The dedicated volunteers saving injured birds
Written by Beverley Hadgraft for Australian Seniors.
Australia is blessed with some of the most colourful and clever birds in the world. Here are some ways to help native birds that become injured, sick, or orphaned.
- Monitor from a distance: Bird breeding season, around spring and summer, is always a busy time for wildlife carers, but not every bird needs help. If a baby bird looks well-feathered, is standing well, and running or hopping to develop its flight muscles, just monitor it from a distance; its parents may well be around.
- Be gentle: If you find an injured bird, wrap it gently in a towel or blanket and put it into a ventilated cardboard box or carrier and take it to a vet. You won’t be charged. Make sure you tell the vet where you found it, so it can be returned to the same area if necessary.
- Check for parents: Territorial parents such as magpies or noisy miners generally stay close to babies, but parrots such as lorikeets, often get separated. If you find a baby parrot, contact a wildlife rescue group for advice. Baby brush turkeys are never orphaned – they’re independent from the day they’re born.
- Know your local wildlife group: If you see a sick or orphaned raptor or bird of prey such as an owl or eagle, keep your distance and contact your local wildlife rescue service as soon as possible. For details of your local wildlife group, search the database at Australian Fauna Care.
- Don’t give food: Don’t offer food or water to a sick or injured bird as feeding an animal in shock can be fatal, as can feeding it the wrong food. Stress can also be fatal so don’t handle the animal unnecessarily, and keep noise down.
- Cats can kill: Pet cats kill 61 million native birds a year, so keep them inside – if not possible all the time, at least at night. All birds that have been attacked by a cat need vet attention, due to the bacteria cats carry.
- Donate: You can donate unwanted aviaries or cages to your local animal rescue group, or make a money donation to help them with feed.
- Get advice: More advice is available from Wildcare Australia and WIRES.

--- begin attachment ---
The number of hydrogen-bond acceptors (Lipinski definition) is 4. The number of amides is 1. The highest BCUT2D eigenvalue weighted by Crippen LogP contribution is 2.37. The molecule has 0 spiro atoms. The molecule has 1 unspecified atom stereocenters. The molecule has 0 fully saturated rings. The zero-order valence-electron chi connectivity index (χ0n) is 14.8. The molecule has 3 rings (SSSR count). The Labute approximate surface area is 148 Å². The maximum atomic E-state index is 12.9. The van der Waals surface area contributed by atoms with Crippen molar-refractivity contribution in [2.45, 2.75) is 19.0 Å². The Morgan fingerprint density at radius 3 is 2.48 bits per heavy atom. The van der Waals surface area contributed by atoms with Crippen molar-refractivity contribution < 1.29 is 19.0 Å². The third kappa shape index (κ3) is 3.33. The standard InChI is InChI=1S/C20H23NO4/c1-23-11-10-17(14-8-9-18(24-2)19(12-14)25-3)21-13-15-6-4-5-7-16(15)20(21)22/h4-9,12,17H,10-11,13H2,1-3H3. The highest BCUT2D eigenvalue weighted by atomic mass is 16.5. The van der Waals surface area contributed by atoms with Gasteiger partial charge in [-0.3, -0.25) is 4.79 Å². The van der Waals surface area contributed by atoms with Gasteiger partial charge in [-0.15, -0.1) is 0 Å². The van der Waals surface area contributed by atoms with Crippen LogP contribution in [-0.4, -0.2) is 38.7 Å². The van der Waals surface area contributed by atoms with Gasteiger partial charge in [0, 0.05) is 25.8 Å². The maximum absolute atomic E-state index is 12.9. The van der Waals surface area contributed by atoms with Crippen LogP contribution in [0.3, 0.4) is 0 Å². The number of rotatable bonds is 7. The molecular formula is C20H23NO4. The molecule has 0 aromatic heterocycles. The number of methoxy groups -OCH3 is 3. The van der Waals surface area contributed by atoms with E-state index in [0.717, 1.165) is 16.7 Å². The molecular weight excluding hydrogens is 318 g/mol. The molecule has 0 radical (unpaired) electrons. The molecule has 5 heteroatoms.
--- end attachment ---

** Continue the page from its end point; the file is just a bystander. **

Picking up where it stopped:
The Gold Coast retiree who cares for birds at her home
When a tree is felled and an awful discovery is made – it contains a nest with eggs in it – there was once no hope for the baby birds. Now if the eggs can be delivered to a carer like Dianna Smith, she can help.
Five years ago, Dianna, 75, a volunteer with Wildcare Australia, was given an egg incubator. Among the 30 hatchlings she’s watched emerge since are lorikeets, welcome swallows, and tawny frogmouths.
It was a leap of faith to release her first babies back into the wild. “We presume a bird has to be taught what to eat and to fly by its parents but there’s so much instinct involved.” Her babies will venture further and for longer from her aviaries each day, she says, until they know they’re ready to look after themselves.
Dianna, a retired physiotherapist on the Queensland Gold Coast, became a carer 15 years ago after visiting a local show and spotting a stand for Wildcare, which rescues, rehabilitates and releases native wildlife. After receiving training and orientation, and performing basic rescues, she was given a permit to keep wildlife herself.
“I originally thought that looking after cute furry animals like kangaroos or koalas would be good,” she says. “But I’ve become more involved with birds. I really like them and they’re also a bit easier. I’ve looked after possums and bandicoots but if you have them as babies, they have to be fed at intervals 24 hours a day. Birds go to sleep as soon as the sun goes down and I value my sleep!”
It’s still a big commitment. “If you have a baby bird in your care, it depends on you to survive. You can’t take an afternoon off to go to the movies or visit a friend. Small birds may need to be fed every 15 minutes.”
26 Apr 2021